One evening in December, during the post-election violence in Kisumu, Western Kenya, Dennis Otieno was walking down Tom Mboya Street with four other friends. Once a busy thoroughfare, he was now walking past empty stores with their windows smashed in and their goods looted.
Suddenly, a police car pulled up and two policemen spilled out and started shooting at the group of friends who were not armed or rioting. In a panic, Otieno ran. When he returned, he found his 17-year-old friend on the ground, his intestines spilling out onto the sidewalk. They tied him into a make-shift burlap sack carrier and brought him to the hospital.
When Otieno eventually confronted the guilty policemen, they refused to comment. In fact, his friend was one victim among many: out of the 50 killed during the riots in Kisumu, the police had allegedly shot 30. Three were under the age of 14 years and three, including a 10-year-old girl, were female.
As far as the Kenya Police goes, this is just a drop in the bucket. According to the Oscar Foundation Free Legal Aid Clinic-Kenya, over 8,000 people have already been killed in sect crackdowns. In 2001, 90 percent of people killed died at the hand’s of the police force. And, in more minor (though expensive) incidences, it is common to pay policemen bribes to get through road blocks and out of unfair arrests.
Such murder and mayhem within the police force has not gone unnoticed. Police reforms are apparently underway. Last week, Raila Odinga, Kenya’s Prime Minister, vowed that reforms would be initiated throughout September.
The reforms signal a changing of the guard in the Kenyan police force by Officers who have not already tarnished the force’s image. They would be given the necessary counseling, tools and paychecks to survive comfortably. With the sacking of the country’s police commissioner on Tuesday, it might also mean the removal of the force’s other top leaders, undoubtedly Mwai Kibaki’s, Kenya’s President, Kikuyu cronies.
William Odenge, leader of the Kenyan Youths for Positive Development youth group, highlights ethnicity and salary as two key issues behind the current situation. While I try to stay away from labeling any problem “ethnic” (blame it on my Canadian background or the slew of bad reporting that came out of Rwanda), the longer I stay in Kenya, the more I realize that this truly is a problem.
A traditional political tactic is to ensure that, as President, you have the full support of the police force and military. In the light of this, recruits to the Kenyan police force have been disproportionately in favor of Kikuyu, Kibaki’s tribe. And, once you send Kikuyu into a primarily Luo region during a time when politicians are paying and encouraging people to kill members of other ethnic groups, violence is expected. On top of that, there has been enough general “Othering” and stereotyping of ethnic groups in Kenya since independence for policemen to feel slightly desensitized to their Kenyan brothers of a different “descent” and find shooting a lot easier.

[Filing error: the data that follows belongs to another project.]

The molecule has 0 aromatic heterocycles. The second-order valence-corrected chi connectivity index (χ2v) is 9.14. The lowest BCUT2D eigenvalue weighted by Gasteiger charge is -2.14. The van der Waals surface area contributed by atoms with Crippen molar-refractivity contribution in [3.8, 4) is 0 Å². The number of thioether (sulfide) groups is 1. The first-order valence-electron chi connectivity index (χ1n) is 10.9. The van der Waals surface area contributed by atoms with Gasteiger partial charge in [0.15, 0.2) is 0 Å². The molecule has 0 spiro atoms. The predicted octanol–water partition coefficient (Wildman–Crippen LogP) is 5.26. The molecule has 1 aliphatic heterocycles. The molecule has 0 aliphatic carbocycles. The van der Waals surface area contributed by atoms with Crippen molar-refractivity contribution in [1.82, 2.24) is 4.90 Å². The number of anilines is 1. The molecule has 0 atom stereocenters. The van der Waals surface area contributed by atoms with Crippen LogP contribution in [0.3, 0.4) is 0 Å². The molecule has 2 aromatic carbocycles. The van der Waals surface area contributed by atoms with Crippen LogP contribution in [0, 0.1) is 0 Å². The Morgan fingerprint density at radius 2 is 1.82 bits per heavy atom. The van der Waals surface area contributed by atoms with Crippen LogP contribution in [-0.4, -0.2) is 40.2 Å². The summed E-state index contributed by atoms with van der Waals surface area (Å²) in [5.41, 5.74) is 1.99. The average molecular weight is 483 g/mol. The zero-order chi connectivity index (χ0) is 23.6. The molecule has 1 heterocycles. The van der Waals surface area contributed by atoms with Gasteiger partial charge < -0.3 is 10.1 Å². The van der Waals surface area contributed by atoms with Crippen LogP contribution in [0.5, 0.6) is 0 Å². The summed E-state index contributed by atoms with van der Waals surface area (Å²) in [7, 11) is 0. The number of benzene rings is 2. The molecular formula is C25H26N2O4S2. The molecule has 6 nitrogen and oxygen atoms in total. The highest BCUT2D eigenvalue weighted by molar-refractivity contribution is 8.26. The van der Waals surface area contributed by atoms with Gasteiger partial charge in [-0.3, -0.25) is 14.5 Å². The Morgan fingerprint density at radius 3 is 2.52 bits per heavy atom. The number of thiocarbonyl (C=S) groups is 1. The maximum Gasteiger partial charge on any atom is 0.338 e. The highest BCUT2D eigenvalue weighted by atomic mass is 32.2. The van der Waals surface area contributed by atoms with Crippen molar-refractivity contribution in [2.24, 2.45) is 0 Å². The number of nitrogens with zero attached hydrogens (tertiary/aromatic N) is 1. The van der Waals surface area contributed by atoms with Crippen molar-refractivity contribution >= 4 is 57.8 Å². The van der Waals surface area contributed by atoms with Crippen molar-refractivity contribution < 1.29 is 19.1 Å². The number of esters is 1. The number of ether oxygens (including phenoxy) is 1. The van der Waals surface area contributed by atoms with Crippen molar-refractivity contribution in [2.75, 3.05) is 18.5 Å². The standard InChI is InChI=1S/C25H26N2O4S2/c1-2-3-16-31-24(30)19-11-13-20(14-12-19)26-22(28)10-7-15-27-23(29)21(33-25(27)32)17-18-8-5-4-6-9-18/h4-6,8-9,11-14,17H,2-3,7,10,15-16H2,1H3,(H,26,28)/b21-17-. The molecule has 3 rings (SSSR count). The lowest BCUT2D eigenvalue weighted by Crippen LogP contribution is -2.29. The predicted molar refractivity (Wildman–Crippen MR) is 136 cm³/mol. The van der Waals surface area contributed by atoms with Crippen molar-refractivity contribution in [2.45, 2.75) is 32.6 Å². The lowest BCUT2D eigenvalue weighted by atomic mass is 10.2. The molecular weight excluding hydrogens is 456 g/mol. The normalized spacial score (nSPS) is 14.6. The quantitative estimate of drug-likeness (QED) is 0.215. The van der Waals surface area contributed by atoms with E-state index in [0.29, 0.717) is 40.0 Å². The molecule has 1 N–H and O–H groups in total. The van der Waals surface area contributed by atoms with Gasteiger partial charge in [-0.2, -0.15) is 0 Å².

Another issue is corruption. Why would a policeman bother asking for $12 to let me through a roadblock instead of dragging me off to prison for the evening? On top of making his job a bit easier, he gets to feed his family. There is also the trickle effect: if the big guy at the top asks for bribes, it is almost expected that everyone beneath him would have the same right to ask a similar “favor” or “chai” from the next one down in the hierarchy (the Kenyan people being the cushy bottom rung).
While the government appears to take these police reforms seriously — and who knows, they might happen and be effective — long-term peace and stability still comes down to changes in government. Kenya is a country where the top political leaders are revered by the Kenyan people despite the wrong they continue to cause. Kenyans understand how government works; they know what the politicians are doing wrong; the newspapers recount, step by step, what Parliament is up to. Yet, intimidated by the sheer power and inflexibility of their leaders, government reforms are never prompted.
Key to changing the whole dynamic of the country is changing leaders. Finding leaders who are simply willing to accept what people want without buying their votes. Key to making sure this happens is showing leaders that inciting violence, bribing voters and encouraging a murderous police force has a price tag: the International Criminal Court (ICC).
As Otieno says, “police is a business and nothing will happen with the reforms unless international friends come in and intervene.” As part of the greater picture of post-election violence justice, a majority of Kenyans have voted in favor of this mechanism. However, as the government swears in the leading members of the Truth, Justice and Reconciliation Commission, the current justice mechanism preferred by a scared government, it looks like international pressure will be key in ensuring a better Kenya.